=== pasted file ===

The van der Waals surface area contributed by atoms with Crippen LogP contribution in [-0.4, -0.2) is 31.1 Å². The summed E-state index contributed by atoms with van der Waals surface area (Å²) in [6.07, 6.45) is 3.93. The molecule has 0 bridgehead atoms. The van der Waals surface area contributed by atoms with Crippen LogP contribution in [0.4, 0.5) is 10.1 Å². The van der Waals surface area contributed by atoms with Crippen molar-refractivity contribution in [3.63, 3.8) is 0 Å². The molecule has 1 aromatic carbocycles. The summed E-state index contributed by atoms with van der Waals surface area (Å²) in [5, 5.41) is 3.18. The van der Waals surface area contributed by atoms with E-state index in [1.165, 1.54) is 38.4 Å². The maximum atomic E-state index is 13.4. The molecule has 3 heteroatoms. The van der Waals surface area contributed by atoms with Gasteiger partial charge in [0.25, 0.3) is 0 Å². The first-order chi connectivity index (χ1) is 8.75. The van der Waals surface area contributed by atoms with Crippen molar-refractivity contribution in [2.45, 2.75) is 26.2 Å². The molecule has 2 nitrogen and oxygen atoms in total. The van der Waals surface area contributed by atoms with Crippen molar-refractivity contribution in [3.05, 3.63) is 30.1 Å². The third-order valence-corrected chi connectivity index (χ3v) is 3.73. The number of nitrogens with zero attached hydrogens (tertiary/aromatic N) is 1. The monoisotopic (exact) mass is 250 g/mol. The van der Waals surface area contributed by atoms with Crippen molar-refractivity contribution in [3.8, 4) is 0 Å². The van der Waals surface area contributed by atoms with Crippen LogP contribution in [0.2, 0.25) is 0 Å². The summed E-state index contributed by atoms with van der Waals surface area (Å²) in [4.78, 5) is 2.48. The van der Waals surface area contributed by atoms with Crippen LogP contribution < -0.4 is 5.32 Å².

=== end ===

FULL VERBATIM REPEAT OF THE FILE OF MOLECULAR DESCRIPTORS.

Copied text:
The van der Waals surface area contributed by atoms with Crippen LogP contribution in [-0.4, -0.2) is 31.1 Å². The summed E-state index contributed by atoms with van der Waals surface area (Å²) in [6.07, 6.45) is 3.93. The molecule has 0 bridgehead atoms. The van der Waals surface area contributed by atoms with Crippen LogP contribution in [0.4, 0.5) is 10.1 Å². The van der Waals surface area contributed by atoms with Crippen molar-refractivity contribution in [3.63, 3.8) is 0 Å². The molecule has 1 aromatic carbocycles. The summed E-state index contributed by atoms with van der Waals surface area (Å²) in [5, 5.41) is 3.18. The van der Waals surface area contributed by atoms with E-state index in [1.165, 1.54) is 38.4 Å². The maximum atomic E-state index is 13.4. The molecule has 3 heteroatoms. The van der Waals surface area contributed by atoms with Gasteiger partial charge in [0.25, 0.3) is 0 Å². The first-order chi connectivity index (χ1) is 8.75. The van der Waals surface area contributed by atoms with Crippen molar-refractivity contribution in [2.45, 2.75) is 26.2 Å². The molecule has 2 nitrogen and oxygen atoms in total. The van der Waals surface area contributed by atoms with Crippen molar-refractivity contribution in [3.05, 3.63) is 30.1 Å². The third-order valence-corrected chi connectivity index (χ3v) is 3.73. The number of nitrogens with zero attached hydrogens (tertiary/aromatic N) is 1. The monoisotopic (exact) mass is 250 g/mol. The van der Waals surface area contributed by atoms with Crippen molar-refractivity contribution in [3.8, 4) is 0 Å². The van der Waals surface area contributed by atoms with Crippen LogP contribution in [0.2, 0.25) is 0 Å². The summed E-state index contributed by atoms with van der Waals surface area (Å²) in [4.78, 5) is 2.48. The van der Waals surface area contributed by atoms with Crippen LogP contribution < -0.4 is 5.32 Å².